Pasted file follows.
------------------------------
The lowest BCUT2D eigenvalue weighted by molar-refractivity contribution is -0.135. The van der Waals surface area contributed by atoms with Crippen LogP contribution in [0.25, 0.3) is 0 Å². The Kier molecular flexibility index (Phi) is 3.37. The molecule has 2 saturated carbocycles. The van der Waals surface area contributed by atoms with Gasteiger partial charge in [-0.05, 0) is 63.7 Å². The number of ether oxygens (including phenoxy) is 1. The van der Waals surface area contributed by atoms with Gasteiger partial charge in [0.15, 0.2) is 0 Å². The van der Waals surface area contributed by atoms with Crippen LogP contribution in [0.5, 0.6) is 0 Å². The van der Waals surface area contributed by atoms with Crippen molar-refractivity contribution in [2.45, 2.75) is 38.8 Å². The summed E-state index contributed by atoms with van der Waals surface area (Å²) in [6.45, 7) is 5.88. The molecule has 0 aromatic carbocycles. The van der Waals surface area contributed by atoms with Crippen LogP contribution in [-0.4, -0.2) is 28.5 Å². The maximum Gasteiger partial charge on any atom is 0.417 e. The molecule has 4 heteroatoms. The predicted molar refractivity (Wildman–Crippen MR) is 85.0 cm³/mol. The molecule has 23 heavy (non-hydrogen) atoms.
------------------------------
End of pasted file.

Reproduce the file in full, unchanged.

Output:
The lowest BCUT2D eigenvalue weighted by molar-refractivity contribution is -0.135. The van der Waals surface area contributed by atoms with Crippen LogP contribution in [0.25, 0.3) is 0 Å². The Kier molecular flexibility index (Phi) is 3.37. The molecule has 2 saturated carbocycles. The van der Waals surface area contributed by atoms with Gasteiger partial charge in [-0.05, 0) is 63.7 Å². The number of ether oxygens (including phenoxy) is 1. The van der Waals surface area contributed by atoms with Gasteiger partial charge in [0.15, 0.2) is 0 Å². The van der Waals surface area contributed by atoms with Crippen LogP contribution in [0.5, 0.6) is 0 Å². The van der Waals surface area contributed by atoms with Crippen molar-refractivity contribution in [2.45, 2.75) is 38.8 Å². The summed E-state index contributed by atoms with van der Waals surface area (Å²) in [6.45, 7) is 5.88. The molecule has 0 aromatic carbocycles. The van der Waals surface area contributed by atoms with Crippen LogP contribution in [-0.4, -0.2) is 28.5 Å². The maximum Gasteiger partial charge on any atom is 0.417 e. The molecule has 4 heteroatoms. The predicted molar refractivity (Wildman–Crippen MR) is 85.0 cm³/mol. The molecule has 23 heavy (non-hydrogen) atoms.